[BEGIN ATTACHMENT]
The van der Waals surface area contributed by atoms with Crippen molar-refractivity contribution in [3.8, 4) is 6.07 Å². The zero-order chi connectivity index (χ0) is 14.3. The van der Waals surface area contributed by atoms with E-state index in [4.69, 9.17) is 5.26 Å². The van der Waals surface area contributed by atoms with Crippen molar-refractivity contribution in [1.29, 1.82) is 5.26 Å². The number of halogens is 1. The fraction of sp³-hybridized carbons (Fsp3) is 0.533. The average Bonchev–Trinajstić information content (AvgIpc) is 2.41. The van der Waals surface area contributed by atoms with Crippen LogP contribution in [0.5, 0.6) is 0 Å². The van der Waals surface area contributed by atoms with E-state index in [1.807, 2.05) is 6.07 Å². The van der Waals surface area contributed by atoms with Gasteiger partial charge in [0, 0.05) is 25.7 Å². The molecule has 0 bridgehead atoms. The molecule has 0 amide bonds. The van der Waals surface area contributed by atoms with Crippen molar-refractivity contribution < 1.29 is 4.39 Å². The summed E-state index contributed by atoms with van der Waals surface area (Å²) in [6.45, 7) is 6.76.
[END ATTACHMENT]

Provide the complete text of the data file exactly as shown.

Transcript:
The van der Waals surface area contributed by atoms with Crippen molar-refractivity contribution in [3.8, 4) is 6.07 Å². The zero-order chi connectivity index (χ0) is 14.3. The van der Waals surface area contributed by atoms with E-state index in [4.69, 9.17) is 5.26 Å². The van der Waals surface area contributed by atoms with Crippen molar-refractivity contribution in [1.29, 1.82) is 5.26 Å². The number of halogens is 1. The fraction of sp³-hybridized carbons (Fsp3) is 0.533. The average Bonchev–Trinajstić information content (AvgIpc) is 2.41. The van der Waals surface area contributed by atoms with Crippen LogP contribution in [0.5, 0.6) is 0 Å². The van der Waals surface area contributed by atoms with E-state index in [1.807, 2.05) is 6.07 Å². The van der Waals surface area contributed by atoms with Gasteiger partial charge in [0, 0.05) is 25.7 Å². The molecule has 0 bridgehead atoms. The molecule has 0 amide bonds. The van der Waals surface area contributed by atoms with Crippen molar-refractivity contribution < 1.29 is 4.39 Å². The summed E-state index contributed by atoms with van der Waals surface area (Å²) in [6.45, 7) is 6.76.